I have to admit that Giada is not my favorite celebrity chef but this recipe of hers makes my mouth water so badly it is not even funny. Truth is, you cannot really go wrong with salmon and lemon, but the presentation of this dish is something I find really enticing. Here is the recipe, courtesy of The Food Network.
You’ll need the following:
• 4 (6-ounce) salmon fillets
• 1/4 cup extra-virgin olive oil
• 1/2 teaspoon salt
• 1/2 teaspoon freshly ground black pepper
• 1 tablespoon minced fresh rosemary leaves
• 8 lemon slices (about 2 lemons)
• 1/4 cup lemon juice (about 1 lemon)
• 1/2 cup Marsala wine (or white wine)
• 4 teaspoons capers
• 4 pieces of aluminum foil
This is how to make it:
Brush top and bottom of salmon fillets with olive oil and season with salt, pepper, and rosemary. Place each piece of seasoned salmon on a piece of foil large enough to fold over and seal. Top the each piece of salmon with 2 lemon slices, 1 tablespoon of lemon juice, 2 tablespoons of wine, and 1 teaspoon of capers. Wrap up salmon tightly in the foil packets.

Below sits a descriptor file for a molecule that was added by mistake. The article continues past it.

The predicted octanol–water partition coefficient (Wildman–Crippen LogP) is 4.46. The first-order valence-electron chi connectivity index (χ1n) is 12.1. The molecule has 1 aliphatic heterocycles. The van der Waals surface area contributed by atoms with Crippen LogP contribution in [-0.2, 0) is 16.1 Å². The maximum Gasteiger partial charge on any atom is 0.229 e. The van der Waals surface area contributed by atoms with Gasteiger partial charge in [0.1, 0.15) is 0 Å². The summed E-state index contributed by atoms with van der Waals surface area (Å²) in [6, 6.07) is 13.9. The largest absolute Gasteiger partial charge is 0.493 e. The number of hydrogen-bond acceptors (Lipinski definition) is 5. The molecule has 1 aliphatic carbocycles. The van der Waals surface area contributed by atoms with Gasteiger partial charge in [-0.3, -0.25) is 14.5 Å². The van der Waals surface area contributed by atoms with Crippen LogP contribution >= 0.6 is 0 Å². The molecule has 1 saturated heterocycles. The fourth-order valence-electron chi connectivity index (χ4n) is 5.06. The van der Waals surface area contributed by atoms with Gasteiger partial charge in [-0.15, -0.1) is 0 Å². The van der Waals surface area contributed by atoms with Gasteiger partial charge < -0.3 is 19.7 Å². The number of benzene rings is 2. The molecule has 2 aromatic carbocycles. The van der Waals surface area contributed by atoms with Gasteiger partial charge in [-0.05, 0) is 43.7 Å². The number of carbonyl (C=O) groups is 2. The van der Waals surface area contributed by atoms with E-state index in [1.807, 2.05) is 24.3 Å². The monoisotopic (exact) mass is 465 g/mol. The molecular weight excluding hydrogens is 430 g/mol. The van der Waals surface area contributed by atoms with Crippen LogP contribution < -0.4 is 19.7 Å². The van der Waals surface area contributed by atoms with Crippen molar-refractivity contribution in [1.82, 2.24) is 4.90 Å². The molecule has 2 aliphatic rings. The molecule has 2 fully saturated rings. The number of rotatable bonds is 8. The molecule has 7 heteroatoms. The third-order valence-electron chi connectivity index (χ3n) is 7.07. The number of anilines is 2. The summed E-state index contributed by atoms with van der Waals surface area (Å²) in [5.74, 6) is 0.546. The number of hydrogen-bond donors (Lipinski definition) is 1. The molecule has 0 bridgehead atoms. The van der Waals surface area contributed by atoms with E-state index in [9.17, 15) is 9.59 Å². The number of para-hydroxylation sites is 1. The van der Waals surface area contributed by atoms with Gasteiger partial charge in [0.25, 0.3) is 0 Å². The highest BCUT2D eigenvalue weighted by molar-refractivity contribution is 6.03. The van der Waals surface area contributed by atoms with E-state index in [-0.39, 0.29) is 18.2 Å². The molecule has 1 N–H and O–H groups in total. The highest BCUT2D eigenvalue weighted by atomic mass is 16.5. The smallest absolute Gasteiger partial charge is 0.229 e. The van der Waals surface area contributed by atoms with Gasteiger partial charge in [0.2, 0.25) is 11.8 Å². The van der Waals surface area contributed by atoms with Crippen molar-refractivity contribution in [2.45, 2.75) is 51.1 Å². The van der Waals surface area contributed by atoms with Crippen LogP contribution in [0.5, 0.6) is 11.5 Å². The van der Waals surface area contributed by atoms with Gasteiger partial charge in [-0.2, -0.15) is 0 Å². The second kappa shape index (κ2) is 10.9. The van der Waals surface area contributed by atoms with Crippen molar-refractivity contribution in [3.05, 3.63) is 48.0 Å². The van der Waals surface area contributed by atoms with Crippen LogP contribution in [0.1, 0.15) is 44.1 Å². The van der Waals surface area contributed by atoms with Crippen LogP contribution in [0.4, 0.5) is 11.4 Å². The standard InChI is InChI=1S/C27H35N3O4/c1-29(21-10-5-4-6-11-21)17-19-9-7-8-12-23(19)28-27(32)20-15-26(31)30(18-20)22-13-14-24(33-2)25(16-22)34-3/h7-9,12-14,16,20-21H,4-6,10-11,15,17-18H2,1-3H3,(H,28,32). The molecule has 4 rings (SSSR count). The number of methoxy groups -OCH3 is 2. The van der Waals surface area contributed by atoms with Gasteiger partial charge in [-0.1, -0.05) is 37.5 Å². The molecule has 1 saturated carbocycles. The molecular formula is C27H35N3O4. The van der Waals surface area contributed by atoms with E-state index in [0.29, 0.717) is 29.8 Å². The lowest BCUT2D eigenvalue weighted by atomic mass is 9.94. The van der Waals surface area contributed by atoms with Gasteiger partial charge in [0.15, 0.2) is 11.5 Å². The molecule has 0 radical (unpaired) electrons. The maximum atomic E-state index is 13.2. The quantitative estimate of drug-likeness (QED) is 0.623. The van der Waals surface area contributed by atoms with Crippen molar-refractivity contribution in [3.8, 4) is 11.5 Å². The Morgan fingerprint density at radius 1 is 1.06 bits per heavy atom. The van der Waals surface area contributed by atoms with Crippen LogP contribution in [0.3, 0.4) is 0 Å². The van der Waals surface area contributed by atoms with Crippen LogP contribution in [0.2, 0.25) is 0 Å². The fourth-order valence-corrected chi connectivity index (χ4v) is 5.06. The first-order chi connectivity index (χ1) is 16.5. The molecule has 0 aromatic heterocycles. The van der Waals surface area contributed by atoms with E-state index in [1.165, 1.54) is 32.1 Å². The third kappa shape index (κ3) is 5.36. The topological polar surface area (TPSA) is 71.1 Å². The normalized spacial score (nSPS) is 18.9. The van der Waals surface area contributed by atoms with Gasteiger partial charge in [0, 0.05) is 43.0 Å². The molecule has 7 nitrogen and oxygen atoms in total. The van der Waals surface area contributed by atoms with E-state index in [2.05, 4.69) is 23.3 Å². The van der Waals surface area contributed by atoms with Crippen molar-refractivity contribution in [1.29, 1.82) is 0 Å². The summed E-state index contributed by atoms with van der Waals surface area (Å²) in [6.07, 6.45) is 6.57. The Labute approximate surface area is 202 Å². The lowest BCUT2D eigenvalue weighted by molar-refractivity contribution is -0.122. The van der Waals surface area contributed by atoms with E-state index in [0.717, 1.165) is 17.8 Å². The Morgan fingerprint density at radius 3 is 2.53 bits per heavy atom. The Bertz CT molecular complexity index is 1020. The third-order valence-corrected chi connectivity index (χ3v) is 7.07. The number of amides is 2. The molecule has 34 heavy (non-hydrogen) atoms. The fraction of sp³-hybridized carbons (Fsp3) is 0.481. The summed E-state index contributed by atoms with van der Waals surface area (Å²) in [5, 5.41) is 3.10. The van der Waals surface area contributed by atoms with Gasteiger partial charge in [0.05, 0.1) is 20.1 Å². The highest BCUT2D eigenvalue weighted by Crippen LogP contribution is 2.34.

Place a grill pan over medium-high heat or preheat a gas or charcoal grill. Place the foil packets on the hot grill and cook for 10 minutes for a 1-inch thick piece of salmon. Serve in the foil packets.
It is pretty simple and easy to make, isn’t it? I don’t think that you even have to wait for an excuse to make this!
Beef and ale. Stew. Reading those words just makes my mouth water. How can you go wrong? And with a recipe from Jamie Oliver, you can be sure that a great meal awaits you. Here is his recipe for this dish:
3 fresh or dried bay leaves
500g diced stewing beef
500ml ale, Guinness or stout
2 sticks of celery
2 medium onions
1 heaped tablespoon plain flour
1 x 400g tin of chopped tomatoes
sea salt and freshly ground black pepper